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MINERVA UROLOGICA E NEFROLOGICA
A Journal on Nephrology and Urology
Indexed/Abstracted in: EMBASE, PubMed/MEDLINE, Science Citation Index Expanded (SciSearch), Scopus
Impact Factor 0,536
Minerva Urologica e Nefrologica 2007 March;59(1):53-7
Lymph node disease after radical prostatectomy
Wirth M. P., Froehner M.
Department of Urology University Hospital Carl Gustav Carus Technical University of Dresden Dresden, Germany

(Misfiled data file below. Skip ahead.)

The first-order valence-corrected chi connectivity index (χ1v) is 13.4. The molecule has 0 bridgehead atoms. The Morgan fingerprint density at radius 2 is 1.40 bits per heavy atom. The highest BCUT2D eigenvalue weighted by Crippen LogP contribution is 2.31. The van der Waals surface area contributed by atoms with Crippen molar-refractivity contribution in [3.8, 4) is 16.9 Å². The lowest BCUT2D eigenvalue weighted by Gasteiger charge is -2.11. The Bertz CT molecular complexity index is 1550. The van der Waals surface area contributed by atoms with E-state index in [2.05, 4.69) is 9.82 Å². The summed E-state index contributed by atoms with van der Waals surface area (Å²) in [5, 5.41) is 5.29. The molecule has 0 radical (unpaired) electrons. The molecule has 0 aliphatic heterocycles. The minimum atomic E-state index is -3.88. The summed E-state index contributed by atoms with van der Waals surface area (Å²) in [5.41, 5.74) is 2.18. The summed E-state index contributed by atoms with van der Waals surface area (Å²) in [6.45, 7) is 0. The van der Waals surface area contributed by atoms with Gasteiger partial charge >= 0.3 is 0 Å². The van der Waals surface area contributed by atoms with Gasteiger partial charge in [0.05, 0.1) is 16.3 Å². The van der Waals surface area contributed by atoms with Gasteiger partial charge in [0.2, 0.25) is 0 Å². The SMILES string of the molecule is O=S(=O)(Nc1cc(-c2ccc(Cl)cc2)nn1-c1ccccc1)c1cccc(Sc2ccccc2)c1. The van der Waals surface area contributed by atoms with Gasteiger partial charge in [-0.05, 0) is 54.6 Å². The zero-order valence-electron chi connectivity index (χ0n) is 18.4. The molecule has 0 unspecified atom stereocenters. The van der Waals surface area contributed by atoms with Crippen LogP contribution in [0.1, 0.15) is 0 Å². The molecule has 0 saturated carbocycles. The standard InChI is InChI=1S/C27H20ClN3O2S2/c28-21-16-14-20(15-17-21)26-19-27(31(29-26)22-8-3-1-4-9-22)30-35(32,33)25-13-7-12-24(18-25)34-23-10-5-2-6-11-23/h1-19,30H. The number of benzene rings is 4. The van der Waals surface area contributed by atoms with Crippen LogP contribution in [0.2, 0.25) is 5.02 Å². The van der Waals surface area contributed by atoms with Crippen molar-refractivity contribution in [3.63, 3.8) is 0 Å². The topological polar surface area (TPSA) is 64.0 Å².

Most patients with lymph node involvement at radical prostatectomy are destined to experience disease progression. Since the detection rate of lymph node metastases depends on the extension of lymphadenectomy, comparison between series may be biased and there is no generally accepted treatment approach. Although one small randomized study demonstrated a survival benefit for patients receiving immediate hormonal treatment compared with treatment onset at clinical progression, in patients with minimal lymph node involvement the benefit of immediate treatment is uncertain. It is possible that treatment onset at PSA relapse is sufficient in such cases thus sparing side effects and costs of hormonal treatment. The role of adjuvant radiotherapy is unclear in patients with lymph node involvement at radical prostatectomy. Since spread into the lymph nodes in most cases indicates systemic disease, local measures only are unlikely to cure those patients. Possibly, in select cases, adjuvant radiotherapy may improve local control and maintain quality of life, even if no survival benefit may be expected. Overall, there is a need to enrol patients with lymph node involvement at radical prostatectomy onto clinical studies to improve the body of knowledge on optimal management in these cases.